Cinnamon contains biologically active substances that have demonstrated insulin-mimetic properties. Cinnamon improves insulin-mediated glucose metabolism, enhances insulin signaling in skeletal muscle and helps glucose to glycogen conversion. Thus, cinnamon is considering as an anti-diabetic herb.
Cinnamon lower heart diseases and strokes risks
Cinnamon lowers blood sugar, cholesterol, and blood pressure levels. Cinnamon lowers LDL cholesterol responsible for the plaque formation. Additionally, Cinnamon has antioxidant property, which helps prevent the LDL cholesterol oxidation, thus prevent inflammation of arteries and further plaque formation.
15 Medicinal Uses of Cinnamon
Cinnamon help maintains both healthy blood sugar and cholesterol levels. It remains a warming circulatory tonic, as well as a digestive aid to soothe upset stomach, gas, bloating and occasional indigestion.
Studies show cinnamon is useful for obesity-related diabetes as Continue reading

Can Cinnamon Help Fight Type 2 Diabetes?

Can Cinnamon Help Fight Type 2 Diabetes?

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More than a cherished spice, cinnamon has been widely used for thousands of years as a natural remedy for a variety of ailments, including the silent killer — diabetes. In 2012, diabetes was the eighth leading cause of death in the world. In 2014, diabetes affected 422 million people worldwide — and half didn’t even know they had it. In honor of National Diabetes Awareness Month this November, we’re taking a look at the science behind cinnamon and whether or not it helps with Type 2 diabetes.
Cinnamon compounds have antioxidant and anti-inflammatory properties that may play a role in reducing insulin resistance. This is primarily helpful for Type 2 diabetics who are insulin resistant but not for Type 1 diabetics who cannot produce enough insulin. (Cinnamon could become helpful for Type 1 diabetics if they become insulin resistant.) For this reason, we’re going to focus on Type 2 diabetes.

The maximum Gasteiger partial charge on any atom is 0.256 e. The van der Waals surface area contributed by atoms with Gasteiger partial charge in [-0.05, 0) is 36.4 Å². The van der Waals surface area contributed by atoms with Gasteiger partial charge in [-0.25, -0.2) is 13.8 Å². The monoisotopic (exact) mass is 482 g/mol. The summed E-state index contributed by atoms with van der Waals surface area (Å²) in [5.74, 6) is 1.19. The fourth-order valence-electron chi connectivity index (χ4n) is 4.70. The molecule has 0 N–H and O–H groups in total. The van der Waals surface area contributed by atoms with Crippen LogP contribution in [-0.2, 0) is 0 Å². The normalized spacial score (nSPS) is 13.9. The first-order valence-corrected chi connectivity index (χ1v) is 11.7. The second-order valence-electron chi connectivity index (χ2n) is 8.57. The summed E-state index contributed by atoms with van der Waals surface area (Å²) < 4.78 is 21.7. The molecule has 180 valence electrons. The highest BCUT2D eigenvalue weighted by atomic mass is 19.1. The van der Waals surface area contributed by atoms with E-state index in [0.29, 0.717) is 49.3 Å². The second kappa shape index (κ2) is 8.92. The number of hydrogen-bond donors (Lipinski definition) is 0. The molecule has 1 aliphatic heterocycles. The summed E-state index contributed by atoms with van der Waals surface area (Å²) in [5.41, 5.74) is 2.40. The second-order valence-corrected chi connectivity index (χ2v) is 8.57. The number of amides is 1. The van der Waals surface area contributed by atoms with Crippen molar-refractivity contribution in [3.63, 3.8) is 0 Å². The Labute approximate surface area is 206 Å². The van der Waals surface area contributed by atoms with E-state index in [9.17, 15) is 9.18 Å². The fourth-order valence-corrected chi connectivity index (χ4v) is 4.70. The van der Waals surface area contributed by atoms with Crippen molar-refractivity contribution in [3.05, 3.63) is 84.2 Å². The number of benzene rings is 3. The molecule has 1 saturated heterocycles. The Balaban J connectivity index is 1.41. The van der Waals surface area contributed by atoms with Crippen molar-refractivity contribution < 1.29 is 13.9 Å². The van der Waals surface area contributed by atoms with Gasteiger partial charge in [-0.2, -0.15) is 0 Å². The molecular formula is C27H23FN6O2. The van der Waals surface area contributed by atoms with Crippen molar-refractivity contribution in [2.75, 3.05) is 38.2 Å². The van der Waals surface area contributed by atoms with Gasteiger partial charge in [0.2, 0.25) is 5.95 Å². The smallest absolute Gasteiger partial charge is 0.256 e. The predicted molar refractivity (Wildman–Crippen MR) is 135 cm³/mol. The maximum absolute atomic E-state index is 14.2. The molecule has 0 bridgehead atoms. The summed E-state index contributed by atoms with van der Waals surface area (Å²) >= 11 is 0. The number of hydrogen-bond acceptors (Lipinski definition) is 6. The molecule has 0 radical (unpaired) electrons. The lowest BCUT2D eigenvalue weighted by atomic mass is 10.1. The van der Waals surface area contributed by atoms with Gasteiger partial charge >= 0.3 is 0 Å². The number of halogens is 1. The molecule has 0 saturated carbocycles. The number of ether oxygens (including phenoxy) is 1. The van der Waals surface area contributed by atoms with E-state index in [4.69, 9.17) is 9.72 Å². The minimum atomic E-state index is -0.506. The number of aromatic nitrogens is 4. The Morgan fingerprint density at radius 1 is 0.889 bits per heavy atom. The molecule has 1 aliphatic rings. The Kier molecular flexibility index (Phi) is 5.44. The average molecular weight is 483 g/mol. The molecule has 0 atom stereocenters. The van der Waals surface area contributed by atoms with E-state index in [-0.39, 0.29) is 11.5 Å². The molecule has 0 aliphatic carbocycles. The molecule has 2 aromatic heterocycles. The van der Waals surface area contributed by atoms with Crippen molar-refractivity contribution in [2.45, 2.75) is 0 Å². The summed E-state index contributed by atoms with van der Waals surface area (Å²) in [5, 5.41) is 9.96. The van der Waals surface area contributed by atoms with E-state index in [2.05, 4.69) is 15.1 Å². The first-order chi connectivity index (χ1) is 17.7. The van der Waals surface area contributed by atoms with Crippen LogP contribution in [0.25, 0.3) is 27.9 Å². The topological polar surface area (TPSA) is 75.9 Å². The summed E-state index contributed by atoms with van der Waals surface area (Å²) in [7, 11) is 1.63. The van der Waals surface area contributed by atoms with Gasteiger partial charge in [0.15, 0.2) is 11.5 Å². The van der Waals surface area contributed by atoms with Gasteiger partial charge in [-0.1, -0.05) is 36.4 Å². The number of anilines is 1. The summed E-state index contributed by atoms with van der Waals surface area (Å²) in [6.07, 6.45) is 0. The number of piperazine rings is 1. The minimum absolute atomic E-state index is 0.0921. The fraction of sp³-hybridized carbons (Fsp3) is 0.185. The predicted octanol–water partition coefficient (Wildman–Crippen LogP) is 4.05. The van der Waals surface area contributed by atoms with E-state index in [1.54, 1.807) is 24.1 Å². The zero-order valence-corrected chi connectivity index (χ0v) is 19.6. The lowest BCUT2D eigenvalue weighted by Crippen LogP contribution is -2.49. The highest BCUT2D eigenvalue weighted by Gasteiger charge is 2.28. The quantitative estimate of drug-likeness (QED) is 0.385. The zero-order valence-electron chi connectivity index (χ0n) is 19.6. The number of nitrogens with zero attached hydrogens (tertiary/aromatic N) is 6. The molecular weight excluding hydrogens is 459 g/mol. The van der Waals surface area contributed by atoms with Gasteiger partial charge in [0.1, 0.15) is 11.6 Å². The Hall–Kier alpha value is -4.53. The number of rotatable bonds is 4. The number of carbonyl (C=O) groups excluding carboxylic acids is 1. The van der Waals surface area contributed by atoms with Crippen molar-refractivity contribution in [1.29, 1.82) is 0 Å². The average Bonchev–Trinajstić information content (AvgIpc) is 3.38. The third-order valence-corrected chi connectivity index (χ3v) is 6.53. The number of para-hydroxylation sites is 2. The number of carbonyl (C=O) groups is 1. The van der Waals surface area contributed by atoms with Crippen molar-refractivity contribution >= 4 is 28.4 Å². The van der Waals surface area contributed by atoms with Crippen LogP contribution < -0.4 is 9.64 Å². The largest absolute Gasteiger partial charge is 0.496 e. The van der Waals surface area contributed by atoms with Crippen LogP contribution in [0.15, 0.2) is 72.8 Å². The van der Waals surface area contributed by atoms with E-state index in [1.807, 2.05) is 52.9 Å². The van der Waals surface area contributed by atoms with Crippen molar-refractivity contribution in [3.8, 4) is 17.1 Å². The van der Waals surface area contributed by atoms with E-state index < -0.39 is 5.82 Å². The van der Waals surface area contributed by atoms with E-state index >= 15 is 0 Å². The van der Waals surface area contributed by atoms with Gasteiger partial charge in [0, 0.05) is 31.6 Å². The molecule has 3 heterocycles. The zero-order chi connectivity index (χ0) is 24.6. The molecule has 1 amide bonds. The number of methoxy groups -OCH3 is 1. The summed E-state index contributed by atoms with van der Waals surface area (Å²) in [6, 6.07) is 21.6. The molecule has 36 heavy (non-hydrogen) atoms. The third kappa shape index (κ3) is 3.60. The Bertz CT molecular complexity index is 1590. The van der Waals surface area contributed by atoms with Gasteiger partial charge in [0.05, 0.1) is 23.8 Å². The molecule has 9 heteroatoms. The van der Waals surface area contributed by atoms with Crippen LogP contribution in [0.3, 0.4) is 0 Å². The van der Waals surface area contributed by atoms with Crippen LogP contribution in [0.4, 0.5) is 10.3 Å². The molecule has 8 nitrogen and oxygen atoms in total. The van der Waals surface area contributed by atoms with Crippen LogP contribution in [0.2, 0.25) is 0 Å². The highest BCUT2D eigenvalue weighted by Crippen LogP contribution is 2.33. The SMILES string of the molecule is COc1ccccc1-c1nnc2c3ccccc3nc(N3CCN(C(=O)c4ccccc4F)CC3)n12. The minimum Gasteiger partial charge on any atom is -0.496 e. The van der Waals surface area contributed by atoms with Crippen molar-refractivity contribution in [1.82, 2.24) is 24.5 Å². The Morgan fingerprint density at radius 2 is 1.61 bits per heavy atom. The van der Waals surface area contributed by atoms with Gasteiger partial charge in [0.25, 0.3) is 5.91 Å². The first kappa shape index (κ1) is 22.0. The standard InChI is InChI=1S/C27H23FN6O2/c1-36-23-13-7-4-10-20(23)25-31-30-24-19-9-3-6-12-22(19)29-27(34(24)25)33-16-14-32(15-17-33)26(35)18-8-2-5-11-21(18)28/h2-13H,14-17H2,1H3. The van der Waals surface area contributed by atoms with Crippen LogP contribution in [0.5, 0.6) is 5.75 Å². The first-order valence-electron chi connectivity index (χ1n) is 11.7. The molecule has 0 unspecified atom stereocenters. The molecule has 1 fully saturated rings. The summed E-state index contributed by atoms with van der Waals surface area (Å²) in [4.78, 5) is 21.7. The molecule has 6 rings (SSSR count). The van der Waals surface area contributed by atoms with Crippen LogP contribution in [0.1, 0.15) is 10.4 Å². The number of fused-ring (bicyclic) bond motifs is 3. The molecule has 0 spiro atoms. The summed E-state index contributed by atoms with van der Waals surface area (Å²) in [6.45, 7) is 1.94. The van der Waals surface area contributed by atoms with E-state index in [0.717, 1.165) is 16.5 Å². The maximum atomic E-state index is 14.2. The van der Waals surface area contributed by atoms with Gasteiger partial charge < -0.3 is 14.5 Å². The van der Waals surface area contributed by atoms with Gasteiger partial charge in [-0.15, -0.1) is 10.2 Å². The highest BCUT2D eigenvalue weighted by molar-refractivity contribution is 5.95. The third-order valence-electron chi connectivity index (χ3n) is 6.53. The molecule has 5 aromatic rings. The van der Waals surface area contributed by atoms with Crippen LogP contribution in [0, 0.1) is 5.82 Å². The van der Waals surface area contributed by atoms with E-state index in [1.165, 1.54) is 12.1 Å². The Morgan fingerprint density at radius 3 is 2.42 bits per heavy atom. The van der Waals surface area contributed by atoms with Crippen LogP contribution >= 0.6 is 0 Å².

Diabetes is a metabolic disorder in which the body cannot properly use glucose (aka sugar). If not managed properly, this can cause a buildup of glucose in the blood and lead to serious health problems down the line.
Type 2 diabetes occurs when the pancreas — the organ that regulates blood sugar — produces a lot of insulin, but the body doesn’t respond to it. The cells become insulin resistant.
Think of insulin as a gatekeeper. After you eat a slice of bread, the carbohydrates are digested into glucose (and other nutrients), which are then sent into the bloodstream so that tissues can use these n Continue reading

U.S. FDA approves new diabetes drug from Merck and Pfizer

U.S. FDA approves new diabetes drug from Merck and Pfizer

(Reuters) - A new drug developed by Merck & Co and Pfizer Inc won U.S. approval on Wednesday to treat type II diabetes, the Food and Drug Administration said, adding another competitor to a growing class of treatments.
The oral drug, known generically as ertugliflozin, will be sold under the brand name Steglatro and compete with AstraZeneca Plc’s Farxiga, Johnson & Johnson’s Invokana and Eli Lilly and Boehringer Ingelheim’s Jardiance.
All four drugs belong to a class known as SGLT2 inhibitors, which work by causing patients to expel excess glucose through urine.
Merck and Pfizer won approval for Steglatro as a single therapy and in fixed-dose combinations with Merck’s diabetes drug Januvia or with metformin, an older generic treatment typically given to newly diagnosed patients. Those will carry the brand names Steglujan and Segluromet, respectively.
The approvals and prescribing information were listed on the FDA and Merck websites.
FILE PHOTO: The Pfizer logo is seen at their world headquarters in New York, U.S. April 28, 2014. REUTERS/Andrew Kelly/File Photo
The companies, in an emailed statement, said they expect to make the medicines available in early 2018. Under the collaboration Merck, which already has a sizable diabetes sales force, will sell the drug in the United States.
As type II diabetes progresses, many patients need additional treatments to better control blood sugar levels.
Januvia is the top-selling drug in a class known as DPP-4 inhibitors. The combination with ertugliflozin will compete with combination products from rivals, including Eli Lilly� Continue reading